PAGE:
Inventing The Future: Postcapitalism and a World Without Work

- - books


“Inventing the Future is a bold new manifest0 for life after capitalism. Against the confused understanding of our high-tech world by both the right and the left, this book claims that the emancipatory and future-oriented possibilities of our society can be reclaimed. Instead of running from a complex future, Nick Srnicek and Alex Williams demand a postcapitalist economy capable of advancing standards, liberating humanity from work and developing technologies that expand our freedoms.”

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Cronies (2015) Michael J Larnell

- - film

Louis and Jack have been friends since forever, so how could anything as lame as adulthood change that? But Louis’s first adorable attempts at grown-folk business are increasingly at odds with Jack’s ceaseless quest for new damns not to give. One hot summer day, Louis makes plans with his new friend Andrew, and Jack refuses to get left behind, both metaphorically and literally. Twenty-four hours later, everything has changed.

Cronies opens tomorrow as part of IFP’s Screen Forward series. From Dec 11th to the 17th you can catch Michael J Larnell’s directorial debut at the Made in NYC Media Center – click here for more details.

Hitchcock Truffaut (2015) Kent Jones

- - film

Hitchcock Truffaut is a wonderful look at the art and craft of Hitchcock in his own words. The impact of Hitchcock’s influence on cinema is wide reaching and Kent Jones’ doc sheds new light on the 1966 encounter that birthed the quintessential book on directing “Hitchcock by Truffaut.” The doc opens in limited release this weekend and will roll out to additional cities in the coming months.


Monument Valley – now free for a limited time

- - art, gaming

If you haven’t played Monument Valley you’re missing out on a beautiful and expertly crafted game. Created by a lone developer, the game pulled in over 5.8 million in sales and was the Apple game of the year. Well today’s your lucky day! Monument Valley which is normally $4, is now a free download for iOS and Android. Not sure how long it will last but well worth the download.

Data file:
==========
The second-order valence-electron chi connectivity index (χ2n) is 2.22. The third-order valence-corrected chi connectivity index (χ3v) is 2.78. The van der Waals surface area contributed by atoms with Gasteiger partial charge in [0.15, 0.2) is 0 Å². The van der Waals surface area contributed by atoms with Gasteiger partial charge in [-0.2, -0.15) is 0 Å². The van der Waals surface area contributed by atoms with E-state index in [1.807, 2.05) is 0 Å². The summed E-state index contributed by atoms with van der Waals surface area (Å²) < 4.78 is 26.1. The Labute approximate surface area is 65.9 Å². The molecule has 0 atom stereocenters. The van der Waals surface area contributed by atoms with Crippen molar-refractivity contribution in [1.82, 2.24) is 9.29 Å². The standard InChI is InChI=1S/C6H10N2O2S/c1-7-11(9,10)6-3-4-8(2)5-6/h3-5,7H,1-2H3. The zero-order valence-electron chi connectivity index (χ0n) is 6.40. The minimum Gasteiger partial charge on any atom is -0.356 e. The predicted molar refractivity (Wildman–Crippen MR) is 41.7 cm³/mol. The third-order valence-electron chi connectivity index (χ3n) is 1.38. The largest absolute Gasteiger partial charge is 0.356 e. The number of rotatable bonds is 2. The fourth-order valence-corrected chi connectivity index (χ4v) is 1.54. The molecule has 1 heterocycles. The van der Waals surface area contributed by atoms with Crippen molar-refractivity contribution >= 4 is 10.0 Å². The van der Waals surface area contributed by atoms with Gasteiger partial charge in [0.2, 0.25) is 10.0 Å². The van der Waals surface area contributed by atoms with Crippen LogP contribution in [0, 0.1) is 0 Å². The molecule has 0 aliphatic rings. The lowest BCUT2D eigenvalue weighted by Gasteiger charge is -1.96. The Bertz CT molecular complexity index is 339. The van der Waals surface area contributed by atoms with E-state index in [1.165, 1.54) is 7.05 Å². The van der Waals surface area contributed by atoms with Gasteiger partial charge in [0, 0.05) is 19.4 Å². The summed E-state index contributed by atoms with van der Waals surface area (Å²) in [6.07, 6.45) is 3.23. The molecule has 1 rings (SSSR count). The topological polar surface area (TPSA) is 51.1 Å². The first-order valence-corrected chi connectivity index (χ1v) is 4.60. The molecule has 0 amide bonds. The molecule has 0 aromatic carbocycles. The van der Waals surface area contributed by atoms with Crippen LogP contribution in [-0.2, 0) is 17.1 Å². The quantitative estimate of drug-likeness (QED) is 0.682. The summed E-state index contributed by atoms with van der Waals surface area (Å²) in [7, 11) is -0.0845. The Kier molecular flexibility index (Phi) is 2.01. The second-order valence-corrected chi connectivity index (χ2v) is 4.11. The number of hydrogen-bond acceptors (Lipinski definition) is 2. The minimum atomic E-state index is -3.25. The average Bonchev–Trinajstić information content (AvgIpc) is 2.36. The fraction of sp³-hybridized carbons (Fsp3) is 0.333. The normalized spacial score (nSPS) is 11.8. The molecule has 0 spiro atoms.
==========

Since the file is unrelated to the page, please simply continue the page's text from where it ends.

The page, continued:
The 13 Coolest Abandoned Hotels and Resort Towns

- - abandoned

Moonlight Motel

Located in some of the most luxurious and coveted spots around the world, these hotels and resorts used to have guests filing in and out for summer getaways and honeymoons. Now, the only things inhabiting the suites, ballrooms and lavish indoor swimming pools are mold and rodents.

But does that actually make these 13 hotels and resort towns cooler? Hell yeah it does.

I know, usually the adjectives ‘cool’ and ‘abandoned’ don’t seem like they should be used in the same sentence, but they should be when you’re talking about forgotten resort towns and hotels. From fancy French resorts to New York ski resorts, here are 13 hotels and resort towns you should consider visiting even though it might not come with a place to stay.

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Through the Looking Glass

- - books

Alice’s Adventures in Wonderland Decoded – dives into the text of Lewis Carroll’s classic and unlocks hidden meanings that take you beyond the looking glass. An interesting companion that also includes the full original text. Almost 20 years in the making this work by Scholar David Day started in 1996.


From the publisher’s site: This gorgeous 150th anniversary edition of Alice’s Adventure in Wonderland is also a revelatory work of scholarship. Alice’s Adventures in Wonderland is a book many of us love and feel we know well. But it turns out we have only scratched the surface. Scholar David Day has spent many years down the rabbit hole and has emerged with a revelatory new view of its contents. What we have here, he brilliantly and persuasively argues, is a complete classical education in coded form – Carroll’s gift to his “wonder child” Alice Liddell. Day reveals the many layers of teaching, concealed by manipulation of language, that are carried so lightly in the beguiling form of a fairy tale. His novel is a memory palace, given to Alice as the great gift of an education delivered in coded form because in that age, it was a gift no girl would receive in any other way. Day also shows how the characters in the book are based on real Victorians. Wonderland, he shows, is a veritable Who’s Who of Oxford.